The Trump Administration has filed papers with the Federal Labor Relations Authority to decertify the union that represents the nation’s Immigration Court Judges, which been highly critical of the President’s immigration policies.
In the Aug. 9 filing by the Department of Justice, which has jurisdiction over the immigration courts, the agency asserted that employees represented by the National Association of Immigration Judges were “management officials” and thus not entitled to collective bargaining.
A similar move was attempted under President Bill Clinton but was unsuccessful.
‘A Misguided Effort’
According to the NAIJ website, in 1979 the group was designated as the collective-bargaining representative for Immigration Judges.
“This is a misguided effort to minimize our impact,” Judge Amiena Khan, vice president of NAIJ, told the New York Times. “We serve as a check and balance on management prerogatives, and that’s why they are doing this to us.”
The judges’ union has spoken out against the administration’s push to impose a quota system on judges to reduce the system’s massive backlog of 900,000 pending cases and accelerate the deportation and removal process.
“As individual employees of the United States Department of Justice, DOJ Immigration Judges are prohibited from speaking out publicly or lobbying Congress of the Department,” according to NAIJ’s website. “Only as an Association, legally constituted as a labor organization, have we been able to speak independently and advocate for our members’ interest.”
Joshua Bardavid, a New York City immigration attorney, said the NAIJ plays a critical role in advocating not just for the judges but the entire immigration bar, as well as for taxpayers.
“It is incredibly important that people from within the system have a voice …and insure that the immigration courts remain the neutral arbiter of facts and law and not politicized,” he said in an interview.
Mr. Bardavid said there’s been a tremendous amount of turnover in the immigration-court system, which has contributed to additional delays.
“The immigration courts are not part of that Article III court system but are part of the Department of Justice, which is also responsible for prosecuting people for immigration-law violations, which sets up an inherent conflict of interest,” he said.
Many Tapped by Trump
The Associated Press reported that President Trump has played a major role in shaping the makeup of DOJ’s Immigration Courts, having appointed 43 percent of the roughly 450 sitting judges.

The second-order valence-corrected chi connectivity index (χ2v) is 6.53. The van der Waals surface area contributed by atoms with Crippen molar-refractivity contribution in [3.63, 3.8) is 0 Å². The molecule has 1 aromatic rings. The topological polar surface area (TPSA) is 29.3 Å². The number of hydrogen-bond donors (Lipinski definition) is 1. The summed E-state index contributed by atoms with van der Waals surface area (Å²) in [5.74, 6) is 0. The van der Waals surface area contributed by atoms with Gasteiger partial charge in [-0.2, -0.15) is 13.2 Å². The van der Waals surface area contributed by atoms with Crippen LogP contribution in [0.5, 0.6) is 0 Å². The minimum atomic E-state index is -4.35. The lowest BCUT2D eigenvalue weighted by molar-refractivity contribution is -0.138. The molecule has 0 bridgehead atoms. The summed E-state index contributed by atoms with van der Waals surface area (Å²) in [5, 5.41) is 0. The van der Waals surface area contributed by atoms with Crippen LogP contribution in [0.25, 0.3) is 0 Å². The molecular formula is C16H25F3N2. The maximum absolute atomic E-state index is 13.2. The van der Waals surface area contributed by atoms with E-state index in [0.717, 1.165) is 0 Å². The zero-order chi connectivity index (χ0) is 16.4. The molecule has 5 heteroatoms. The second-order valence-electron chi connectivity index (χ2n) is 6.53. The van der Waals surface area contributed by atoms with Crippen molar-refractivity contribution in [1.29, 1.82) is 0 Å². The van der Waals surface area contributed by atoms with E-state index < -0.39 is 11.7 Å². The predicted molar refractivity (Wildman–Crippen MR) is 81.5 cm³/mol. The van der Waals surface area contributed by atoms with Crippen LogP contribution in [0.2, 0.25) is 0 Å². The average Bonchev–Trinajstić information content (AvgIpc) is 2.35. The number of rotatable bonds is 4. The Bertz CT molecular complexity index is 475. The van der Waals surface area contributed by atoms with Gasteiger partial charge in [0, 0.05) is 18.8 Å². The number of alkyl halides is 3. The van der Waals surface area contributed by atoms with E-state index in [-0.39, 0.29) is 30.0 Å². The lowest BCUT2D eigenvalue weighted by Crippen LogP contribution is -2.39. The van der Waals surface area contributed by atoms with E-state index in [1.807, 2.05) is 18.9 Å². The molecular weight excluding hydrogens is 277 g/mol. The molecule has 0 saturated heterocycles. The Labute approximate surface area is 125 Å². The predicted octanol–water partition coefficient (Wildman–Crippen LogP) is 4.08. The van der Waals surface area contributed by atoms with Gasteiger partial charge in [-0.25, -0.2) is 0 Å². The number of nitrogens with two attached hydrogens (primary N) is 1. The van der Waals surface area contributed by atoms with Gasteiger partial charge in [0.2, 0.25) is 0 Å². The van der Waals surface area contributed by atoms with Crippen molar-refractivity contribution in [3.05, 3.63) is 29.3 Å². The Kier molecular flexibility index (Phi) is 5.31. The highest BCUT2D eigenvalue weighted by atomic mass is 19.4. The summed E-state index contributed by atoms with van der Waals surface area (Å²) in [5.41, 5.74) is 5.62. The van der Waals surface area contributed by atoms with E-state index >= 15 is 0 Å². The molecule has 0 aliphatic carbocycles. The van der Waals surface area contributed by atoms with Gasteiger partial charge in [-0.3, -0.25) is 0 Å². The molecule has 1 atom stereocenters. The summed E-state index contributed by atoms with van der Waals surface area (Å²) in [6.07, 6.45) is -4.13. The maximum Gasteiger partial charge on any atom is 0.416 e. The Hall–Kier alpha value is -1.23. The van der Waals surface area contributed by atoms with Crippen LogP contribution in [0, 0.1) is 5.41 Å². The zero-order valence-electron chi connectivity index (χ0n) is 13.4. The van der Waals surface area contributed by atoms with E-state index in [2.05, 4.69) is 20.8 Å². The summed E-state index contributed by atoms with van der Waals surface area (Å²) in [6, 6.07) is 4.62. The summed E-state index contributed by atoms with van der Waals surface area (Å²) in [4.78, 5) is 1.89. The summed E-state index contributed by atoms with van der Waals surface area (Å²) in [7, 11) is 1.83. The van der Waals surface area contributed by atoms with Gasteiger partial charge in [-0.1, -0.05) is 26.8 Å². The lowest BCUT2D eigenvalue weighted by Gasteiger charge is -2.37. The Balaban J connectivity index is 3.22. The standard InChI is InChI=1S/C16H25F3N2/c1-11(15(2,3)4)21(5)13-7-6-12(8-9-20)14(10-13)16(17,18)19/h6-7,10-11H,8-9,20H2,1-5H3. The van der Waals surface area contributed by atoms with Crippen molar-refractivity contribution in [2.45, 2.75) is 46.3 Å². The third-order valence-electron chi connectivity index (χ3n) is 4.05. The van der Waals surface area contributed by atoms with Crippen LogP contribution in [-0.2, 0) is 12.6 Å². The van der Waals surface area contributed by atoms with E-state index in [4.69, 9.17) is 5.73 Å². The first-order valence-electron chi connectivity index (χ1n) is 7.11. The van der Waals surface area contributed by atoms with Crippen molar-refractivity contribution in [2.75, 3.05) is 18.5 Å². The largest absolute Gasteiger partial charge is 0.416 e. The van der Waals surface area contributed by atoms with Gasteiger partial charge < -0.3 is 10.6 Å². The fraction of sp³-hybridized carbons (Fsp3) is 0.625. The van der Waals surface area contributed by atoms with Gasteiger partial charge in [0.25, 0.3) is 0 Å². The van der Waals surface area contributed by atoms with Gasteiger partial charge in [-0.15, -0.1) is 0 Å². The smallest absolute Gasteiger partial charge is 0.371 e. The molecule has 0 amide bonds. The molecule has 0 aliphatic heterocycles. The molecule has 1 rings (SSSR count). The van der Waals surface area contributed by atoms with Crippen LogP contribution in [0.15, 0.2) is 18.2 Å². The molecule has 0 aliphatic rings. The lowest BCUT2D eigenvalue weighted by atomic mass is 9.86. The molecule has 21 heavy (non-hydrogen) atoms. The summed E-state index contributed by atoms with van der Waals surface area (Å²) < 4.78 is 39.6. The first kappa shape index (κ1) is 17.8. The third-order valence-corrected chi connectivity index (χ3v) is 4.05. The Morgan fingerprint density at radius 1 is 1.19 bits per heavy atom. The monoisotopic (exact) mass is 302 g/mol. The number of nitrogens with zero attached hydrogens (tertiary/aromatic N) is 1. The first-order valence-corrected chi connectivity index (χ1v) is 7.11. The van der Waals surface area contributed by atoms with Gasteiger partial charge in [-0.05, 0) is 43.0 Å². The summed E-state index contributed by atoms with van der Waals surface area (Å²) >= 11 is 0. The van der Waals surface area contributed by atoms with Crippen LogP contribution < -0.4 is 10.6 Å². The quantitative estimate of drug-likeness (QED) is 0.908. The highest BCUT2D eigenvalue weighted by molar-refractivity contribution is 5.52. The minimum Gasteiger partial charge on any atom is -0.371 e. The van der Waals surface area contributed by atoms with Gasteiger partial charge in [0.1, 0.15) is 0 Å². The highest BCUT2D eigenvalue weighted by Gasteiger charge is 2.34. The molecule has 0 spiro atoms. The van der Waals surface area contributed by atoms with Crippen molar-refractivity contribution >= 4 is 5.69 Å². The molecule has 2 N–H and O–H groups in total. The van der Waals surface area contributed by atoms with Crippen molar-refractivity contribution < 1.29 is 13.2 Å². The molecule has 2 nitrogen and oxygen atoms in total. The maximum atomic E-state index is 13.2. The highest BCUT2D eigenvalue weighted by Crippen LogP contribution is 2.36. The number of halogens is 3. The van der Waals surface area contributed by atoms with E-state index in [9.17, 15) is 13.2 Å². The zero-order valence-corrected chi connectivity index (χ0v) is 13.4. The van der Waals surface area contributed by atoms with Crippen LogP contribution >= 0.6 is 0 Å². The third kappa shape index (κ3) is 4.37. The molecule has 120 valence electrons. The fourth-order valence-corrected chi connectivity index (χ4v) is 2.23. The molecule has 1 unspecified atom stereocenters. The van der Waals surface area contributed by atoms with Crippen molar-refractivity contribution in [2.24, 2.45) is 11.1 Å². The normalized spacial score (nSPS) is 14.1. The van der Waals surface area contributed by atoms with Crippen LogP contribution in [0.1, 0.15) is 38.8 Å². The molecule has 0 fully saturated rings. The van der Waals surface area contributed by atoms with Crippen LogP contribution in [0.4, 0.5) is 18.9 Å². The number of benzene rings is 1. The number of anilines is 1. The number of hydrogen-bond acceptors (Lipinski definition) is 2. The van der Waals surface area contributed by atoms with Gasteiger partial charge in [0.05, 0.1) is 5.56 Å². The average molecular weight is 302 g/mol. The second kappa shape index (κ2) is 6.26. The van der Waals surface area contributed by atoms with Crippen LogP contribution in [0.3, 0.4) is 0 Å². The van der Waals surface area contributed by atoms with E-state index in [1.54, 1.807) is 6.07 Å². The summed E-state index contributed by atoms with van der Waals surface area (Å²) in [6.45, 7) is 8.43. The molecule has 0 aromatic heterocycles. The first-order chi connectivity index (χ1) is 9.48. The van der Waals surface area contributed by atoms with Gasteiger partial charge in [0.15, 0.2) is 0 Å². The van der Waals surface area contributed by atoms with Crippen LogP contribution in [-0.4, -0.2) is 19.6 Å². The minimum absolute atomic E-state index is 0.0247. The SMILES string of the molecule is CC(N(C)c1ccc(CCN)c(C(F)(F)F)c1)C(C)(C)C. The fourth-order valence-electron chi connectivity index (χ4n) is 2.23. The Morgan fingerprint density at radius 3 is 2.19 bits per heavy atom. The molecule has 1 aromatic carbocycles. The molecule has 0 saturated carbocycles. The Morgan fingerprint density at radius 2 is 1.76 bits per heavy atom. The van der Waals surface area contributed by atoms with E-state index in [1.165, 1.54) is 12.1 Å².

The AP analysis found that Mr. Trump’s picks included a significant number of former military lawyers and attorneys with Immigration and Customs Enforcement.
During former Attorney General Jeff Sessions’s tenure, the government added 100 new Immigration Judges and tightened the rules for immigrants to be granted asylum to stay in the U.S.
In 2000, the union affiliated with the International Federation of Professional and Technical Engineers, which represents 80,000 members in professional, technical, and administrative positions in locals that represent Social Security Judges, NASA Scientists, nuclear engineers, architects and accountants.
The aggressive move on the Immigration Judges is just one of several made by the Trump Administration to greatly reduce the presence of unions in the Federal workplace.
Sought to Speed Firings
The White House has ordered the transfers of agencies from the nation’s capital to the Midwest in hopes of prompting resignations. Mr. Trump has also issued executive orders to expedite the dismissal process for Federal civil servants, as well as restrict the amount of time union shop stewards can be paid to represent Federal workers.
The American Federation of Government Employees and the National Treasury Employees Union are challenging the executive orders in court.
The Merit Systems Protection Board, which is charged with protecting Federal employees from political targeting, has been left without any members for the first time since it was established.
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